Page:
For more details, it is handle of an spacewire interface. It is a synchronous signal but with special characteristics. The same signal goes to the D input of a FIFO and to a XOR gate to generate the clock for the same flip-flop. That is why the timing is very critical in this implementation and any noise or distortion in the signal have an impact in the correct detection of the clock.
Additionally, there is no way to set proper constraints to control this, as the signal is synchronized with itself.
The incoming signal is, of course, digital, between 0 and 3.3 Volts. It looks good.
In an LVCMOS33 then we have an area between Vil and Vih with not determined value, it is between 0.8 and 2.0 v.
As the slope is slow, it can take more than 1 or 1.5 ns to cross this no-where area, which creates an uncertainty in the incoming signal.
This uncertainty has to be considered only in the input port, or it is somehow propagated to the internal cells?
I really think that the best is consider this uncertainty timing as additional margin for our calculation, what represent also our observations.
Thank you again.
06-19-2018 04:39 AM
The input port of the FPGA is basically a logic buffer/level translator. It translates the input signal, in this case a "1" at around 3 volts, or a "0" at around 0.2 volts and sends the 1 or 0 to the FPGA fabric at the logic level that the fabric (core) is running at. The buffer is saturated logic. It will try to always send either a clean "1" or a clean "0" to the fabric. If you get the input level close enough to the trip point, you might make it oscillate, but with something as fast as a Spartan 6, I've never seen it happen. 1 to 1.5 nS really isn't a slow rise time unless your signal is very high frequency. What is its baud rate?
06-19-2018 06:00 AM
The Baudrate is 100 Mbps. It means for signals toggling every 10 ns, we have 1.5 ns uncertainty in the edges.
If after the input pad, the signal we have is pure digital, it is just jitter in the input signal, which probably have to be included in our analysis.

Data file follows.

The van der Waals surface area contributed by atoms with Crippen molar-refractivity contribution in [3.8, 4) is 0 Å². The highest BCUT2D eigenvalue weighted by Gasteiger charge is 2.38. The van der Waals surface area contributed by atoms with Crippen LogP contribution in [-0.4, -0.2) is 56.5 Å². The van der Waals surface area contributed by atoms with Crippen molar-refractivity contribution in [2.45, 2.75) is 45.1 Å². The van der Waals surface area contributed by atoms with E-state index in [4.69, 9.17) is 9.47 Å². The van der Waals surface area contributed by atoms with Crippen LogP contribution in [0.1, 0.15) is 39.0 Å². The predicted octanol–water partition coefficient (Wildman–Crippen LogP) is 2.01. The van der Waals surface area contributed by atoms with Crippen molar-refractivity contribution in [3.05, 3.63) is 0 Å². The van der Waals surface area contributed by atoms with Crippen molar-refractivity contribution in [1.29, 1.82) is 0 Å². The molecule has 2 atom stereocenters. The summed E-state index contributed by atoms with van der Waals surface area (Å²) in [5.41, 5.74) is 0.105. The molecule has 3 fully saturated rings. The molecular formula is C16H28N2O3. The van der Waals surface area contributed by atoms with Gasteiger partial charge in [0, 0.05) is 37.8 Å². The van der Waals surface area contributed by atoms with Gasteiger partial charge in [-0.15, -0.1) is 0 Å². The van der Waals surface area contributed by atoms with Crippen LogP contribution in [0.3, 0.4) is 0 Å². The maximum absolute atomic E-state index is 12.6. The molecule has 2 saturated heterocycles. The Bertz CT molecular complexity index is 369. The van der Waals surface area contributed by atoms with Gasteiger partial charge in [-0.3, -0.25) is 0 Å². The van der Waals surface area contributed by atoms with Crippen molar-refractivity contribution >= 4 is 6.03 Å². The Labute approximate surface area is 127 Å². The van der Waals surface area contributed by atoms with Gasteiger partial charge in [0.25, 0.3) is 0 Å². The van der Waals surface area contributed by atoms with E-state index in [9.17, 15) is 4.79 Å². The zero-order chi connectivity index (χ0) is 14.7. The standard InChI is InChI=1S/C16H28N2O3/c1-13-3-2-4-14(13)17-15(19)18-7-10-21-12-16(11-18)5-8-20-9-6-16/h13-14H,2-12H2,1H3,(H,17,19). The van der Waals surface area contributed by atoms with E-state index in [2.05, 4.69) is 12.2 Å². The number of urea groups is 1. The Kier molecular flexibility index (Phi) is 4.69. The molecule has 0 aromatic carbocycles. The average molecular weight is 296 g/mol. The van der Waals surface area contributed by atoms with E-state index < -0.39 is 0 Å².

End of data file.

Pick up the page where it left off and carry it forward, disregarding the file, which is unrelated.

06-19-2018 08:19 AM
It is hard for me to express how un-FPGA friendly this standard is... Having any kind of gate on the "clock" means that you cannot use the dedicated clocking paths inside the FPGA - the signal has to come in on a pad, go to the general fabric for the XOR gate and then go to the clock resources (clock buffer). This is pretty bad - the timing characteristics of this interface will vary from implementation run to run since it is not using dedicated clocking resources.
Furthermore, constraints are at least "difficult" - I am not sure they are impossible, but they are certainly difficult. Doing this interface (which relies on fabric routing) without constraints is pretty much a formula for disaster - this thing is going to be very hard to prove that it works...
I have an alternative - oversample the interface.
If the data is really 100Mbps, then you have lots of room for oversampling; the ISERDES and the BUFIO2 can run at almost 1GHz - that's WAY more than enough to oversample a 100Mbps interface. This can be done using all dedicated resources, (the clock on a clock buffer, the data captured in the ISERDES), so there will be no variation run to run. If you sample at (say) 800MHz, you get 8 samples per bit - more than enough to figure out when your data and strobe are changing, and hence figure out where the bit is, and what value it is. If you use the ISERDES in 8:1 deserialization at this speed, you can look at the 8 sample of D and S and determine what bit there is during this clock - note that due to clock drift you could get 0, 1, or 2 bits in a given 100MHz sample (with an average of 1).
This is definitely workable - you have lots of degrees of freedom as to how to design this. And the result would be reliable, which is more than I can say for a conventional implementation of this on an FPGA...